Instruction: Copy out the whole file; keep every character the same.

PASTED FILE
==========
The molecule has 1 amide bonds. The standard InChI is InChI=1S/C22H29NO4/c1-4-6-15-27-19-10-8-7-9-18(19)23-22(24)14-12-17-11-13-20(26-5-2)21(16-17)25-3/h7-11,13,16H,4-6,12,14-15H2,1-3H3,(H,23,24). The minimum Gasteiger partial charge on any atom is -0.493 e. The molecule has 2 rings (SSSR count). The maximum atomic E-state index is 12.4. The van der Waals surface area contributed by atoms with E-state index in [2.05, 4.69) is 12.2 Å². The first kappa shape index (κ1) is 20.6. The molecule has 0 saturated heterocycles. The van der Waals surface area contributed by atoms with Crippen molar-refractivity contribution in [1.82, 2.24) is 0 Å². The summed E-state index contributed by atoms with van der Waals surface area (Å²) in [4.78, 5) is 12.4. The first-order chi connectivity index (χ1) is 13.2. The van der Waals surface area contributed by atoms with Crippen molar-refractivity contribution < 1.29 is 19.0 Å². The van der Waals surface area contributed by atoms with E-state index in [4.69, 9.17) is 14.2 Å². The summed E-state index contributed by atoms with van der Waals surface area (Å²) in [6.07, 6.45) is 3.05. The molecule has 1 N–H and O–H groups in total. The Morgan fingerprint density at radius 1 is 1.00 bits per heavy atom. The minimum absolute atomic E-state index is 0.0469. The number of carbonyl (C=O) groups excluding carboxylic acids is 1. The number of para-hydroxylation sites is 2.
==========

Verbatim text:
The molecule has 1 amide bonds. The standard InChI is InChI=1S/C22H29NO4/c1-4-6-15-27-19-10-8-7-9-18(19)23-22(24)14-12-17-11-13-20(26-5-2)21(16-17)25-3/h7-11,13,16H,4-6,12,14-15H2,1-3H3,(H,23,24). The minimum Gasteiger partial charge on any atom is -0.493 e. The molecule has 2 rings (SSSR count). The maximum atomic E-state index is 12.4. The van der Waals surface area contributed by atoms with E-state index in [2.05, 4.69) is 12.2 Å². The first kappa shape index (κ1) is 20.6. The molecule has 0 saturated heterocycles. The van der Waals surface area contributed by atoms with Crippen molar-refractivity contribution in [1.82, 2.24) is 0 Å². The summed E-state index contributed by atoms with van der Waals surface area (Å²) in [4.78, 5) is 12.4. The first-order chi connectivity index (χ1) is 13.2. The van der Waals surface area contributed by atoms with Crippen molar-refractivity contribution < 1.29 is 19.0 Å². The van der Waals surface area contributed by atoms with E-state index in [4.69, 9.17) is 14.2 Å². The summed E-state index contributed by atoms with van der Waals surface area (Å²) in [6.07, 6.45) is 3.05. The molecule has 1 N–H and O–H groups in total. The Morgan fingerprint density at radius 1 is 1.00 bits per heavy atom. The minimum absolute atomic E-state index is 0.0469. The number of carbonyl (C=O) groups excluding carboxylic acids is 1. The number of para-hydroxylation sites is 2.